Is it profitable to inform, part one

I think the current debate concerning the mainstream media entirely misses the point.  And yes, I’m about to channel Howard Beale.  I’m going to break this in three sections.

Some conservatives seem to think that the media fails society because it is too “liberal” and that the media promotes an agenda to discredit conservatives (anti-religious, too focused on bad news out of Iraq, etc…).  The strategy by some conservative bloggers of attacking the BBC, CNN, or other outlets for their terminology or their choice of stories or even their recent “scalp hunting” is a way of either intimidating the media or, worse, discrediting the MSM so people on their side will only follow news that promotes a conservative viewpoint.

Some liberals seem to think that the media fails society because it is owned by large corporations and those corporations will not report negatively on the Administration or some businesses.  I think the cause for the media’s decline is correct (that the media is corporately owned), but in a more subtle way.

For background:  it wasn’t too long ago that news organizations’ primary function was not to make a profit.  It was to build prestige for a larger organization.  For example, CBS News in the 1930s-1970s may or may not have been profitable, but that wasn’t the point of CBS News.  CBS News’ success increased the prestige of the CBS “brand” generally and, therefore, the Paley family or their successors were more than content to subsidize a financial loss from the CBS News subdivision.  Similarly, many newspapers were not “corporate” organizations, they were family-run organizations (the Grahams, the Sulzbergers, etc…).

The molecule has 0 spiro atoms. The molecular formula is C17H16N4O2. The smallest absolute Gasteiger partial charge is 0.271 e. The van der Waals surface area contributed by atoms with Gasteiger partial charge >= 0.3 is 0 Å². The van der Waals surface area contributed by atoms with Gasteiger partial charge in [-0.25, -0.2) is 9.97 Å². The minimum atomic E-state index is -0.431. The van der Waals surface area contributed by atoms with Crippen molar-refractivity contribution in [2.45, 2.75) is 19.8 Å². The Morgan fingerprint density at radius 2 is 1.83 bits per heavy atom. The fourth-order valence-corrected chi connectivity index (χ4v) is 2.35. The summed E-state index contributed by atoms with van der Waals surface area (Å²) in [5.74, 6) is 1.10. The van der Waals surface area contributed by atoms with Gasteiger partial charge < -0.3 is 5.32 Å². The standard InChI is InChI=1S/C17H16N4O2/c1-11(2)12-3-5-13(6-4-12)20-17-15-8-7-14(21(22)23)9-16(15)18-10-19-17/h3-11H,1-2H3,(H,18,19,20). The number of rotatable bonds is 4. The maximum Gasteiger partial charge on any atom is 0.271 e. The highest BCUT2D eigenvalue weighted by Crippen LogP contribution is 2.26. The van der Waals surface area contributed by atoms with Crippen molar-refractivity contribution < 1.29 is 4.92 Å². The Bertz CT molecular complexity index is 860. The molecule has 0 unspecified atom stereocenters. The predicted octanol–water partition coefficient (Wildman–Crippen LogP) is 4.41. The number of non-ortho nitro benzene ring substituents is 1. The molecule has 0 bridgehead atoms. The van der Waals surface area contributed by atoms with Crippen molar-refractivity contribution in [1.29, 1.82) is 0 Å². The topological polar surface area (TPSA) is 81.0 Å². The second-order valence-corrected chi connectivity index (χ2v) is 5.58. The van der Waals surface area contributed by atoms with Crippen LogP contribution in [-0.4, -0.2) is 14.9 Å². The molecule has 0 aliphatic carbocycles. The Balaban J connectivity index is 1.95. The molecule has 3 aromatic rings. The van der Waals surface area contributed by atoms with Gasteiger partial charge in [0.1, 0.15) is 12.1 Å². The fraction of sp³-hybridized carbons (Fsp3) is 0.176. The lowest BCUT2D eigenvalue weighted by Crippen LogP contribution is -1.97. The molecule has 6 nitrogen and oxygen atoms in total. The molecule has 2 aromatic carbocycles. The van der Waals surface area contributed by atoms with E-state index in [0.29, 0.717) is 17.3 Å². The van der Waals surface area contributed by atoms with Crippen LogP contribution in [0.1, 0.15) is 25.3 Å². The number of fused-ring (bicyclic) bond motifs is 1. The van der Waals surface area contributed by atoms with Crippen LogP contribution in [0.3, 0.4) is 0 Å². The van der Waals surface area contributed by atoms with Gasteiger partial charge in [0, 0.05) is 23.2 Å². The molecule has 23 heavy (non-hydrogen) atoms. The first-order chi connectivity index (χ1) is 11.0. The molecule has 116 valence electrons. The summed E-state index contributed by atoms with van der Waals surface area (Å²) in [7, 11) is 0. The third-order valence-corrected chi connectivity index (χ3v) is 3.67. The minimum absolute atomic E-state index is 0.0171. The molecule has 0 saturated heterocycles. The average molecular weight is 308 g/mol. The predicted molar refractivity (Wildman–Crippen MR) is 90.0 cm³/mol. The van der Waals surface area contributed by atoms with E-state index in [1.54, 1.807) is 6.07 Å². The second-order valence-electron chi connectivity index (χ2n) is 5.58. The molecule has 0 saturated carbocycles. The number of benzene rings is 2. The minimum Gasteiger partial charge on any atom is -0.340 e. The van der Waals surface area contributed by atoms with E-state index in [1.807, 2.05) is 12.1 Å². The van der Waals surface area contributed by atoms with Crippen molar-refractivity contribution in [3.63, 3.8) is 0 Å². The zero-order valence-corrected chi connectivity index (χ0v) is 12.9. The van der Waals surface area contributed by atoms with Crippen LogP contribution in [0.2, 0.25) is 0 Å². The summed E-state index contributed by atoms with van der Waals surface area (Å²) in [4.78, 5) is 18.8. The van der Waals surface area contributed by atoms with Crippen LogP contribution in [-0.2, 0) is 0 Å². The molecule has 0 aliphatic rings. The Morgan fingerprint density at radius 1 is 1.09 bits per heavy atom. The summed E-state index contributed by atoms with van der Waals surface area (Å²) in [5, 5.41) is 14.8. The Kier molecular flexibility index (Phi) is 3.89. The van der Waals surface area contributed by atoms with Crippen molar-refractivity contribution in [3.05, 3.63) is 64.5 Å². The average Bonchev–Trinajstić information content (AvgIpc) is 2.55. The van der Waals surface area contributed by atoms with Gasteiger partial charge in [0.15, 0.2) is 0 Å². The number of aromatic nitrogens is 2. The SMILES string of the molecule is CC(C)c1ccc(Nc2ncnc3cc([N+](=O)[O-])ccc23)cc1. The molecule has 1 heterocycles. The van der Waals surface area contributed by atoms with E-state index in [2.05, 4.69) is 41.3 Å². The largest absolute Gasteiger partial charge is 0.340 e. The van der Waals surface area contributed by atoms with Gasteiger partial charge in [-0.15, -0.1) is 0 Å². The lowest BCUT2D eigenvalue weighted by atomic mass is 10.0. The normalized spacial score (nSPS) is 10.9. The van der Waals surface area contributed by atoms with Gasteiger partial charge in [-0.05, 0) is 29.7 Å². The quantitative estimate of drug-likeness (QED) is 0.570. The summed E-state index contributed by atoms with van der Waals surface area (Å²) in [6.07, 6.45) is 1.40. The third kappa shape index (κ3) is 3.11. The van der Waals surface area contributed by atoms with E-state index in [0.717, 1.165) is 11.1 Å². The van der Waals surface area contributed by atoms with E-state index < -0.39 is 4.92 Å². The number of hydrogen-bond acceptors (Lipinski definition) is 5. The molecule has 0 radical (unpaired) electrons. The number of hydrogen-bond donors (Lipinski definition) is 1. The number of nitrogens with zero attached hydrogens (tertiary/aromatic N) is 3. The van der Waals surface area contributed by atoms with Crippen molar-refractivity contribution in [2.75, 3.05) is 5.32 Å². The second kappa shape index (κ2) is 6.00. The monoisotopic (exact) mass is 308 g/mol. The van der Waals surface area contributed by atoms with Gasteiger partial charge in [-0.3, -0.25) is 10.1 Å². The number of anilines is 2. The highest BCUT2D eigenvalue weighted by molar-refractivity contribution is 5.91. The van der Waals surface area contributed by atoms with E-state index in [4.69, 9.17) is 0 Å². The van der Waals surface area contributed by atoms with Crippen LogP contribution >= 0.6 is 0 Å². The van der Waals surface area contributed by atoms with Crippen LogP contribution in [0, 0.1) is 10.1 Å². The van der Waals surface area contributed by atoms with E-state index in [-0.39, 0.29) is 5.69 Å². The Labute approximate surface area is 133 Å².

Since the major focus for news organizations (in particular the networks) was not focused on the profitability of the news sections, they were able to pursue stories that were controversial (e.g. it is unimaginable today for CBS to run a prime-time special to debunk a right-wing Senator’s wild charges, in part because it would receive low ratings, in part because it would be too controversial) and, further, to hire people who were interested in promoting news that may not be popular but was important.

It was a public trust, in a sense.  Yes, there was a sense of paternalism to it (we know what’s good for the public) and there was some condescension to it (which is why some conservatives bitch about “liberal elites” – they were more often than not “liberal” and they were almost by definitiion the "elite").  But for thirty years, I would argue it served the public pretty well.

Beginning in the 1980s, this began to stop.  Network news services were pressured to cut costs and bureaus were eliminated.  In order for the news division of a network to receive airtime in prime time, they were required to pander to their audience.  Documentaries like "CBS Reports" concerning the Pentagon's spending policies, to be replaced by Dateline NBC with Stone Phillips. In addition, the proliferation of news outlets (e.g. cable news, radio, INET, etc…) caused declining ratings, which caused news outlets to panic.  Even CNN, which was created as an all-news network, faced a significant challenge from FNC’s success and even faces an identity problem concerning their role in the marketplace.

-Chris R

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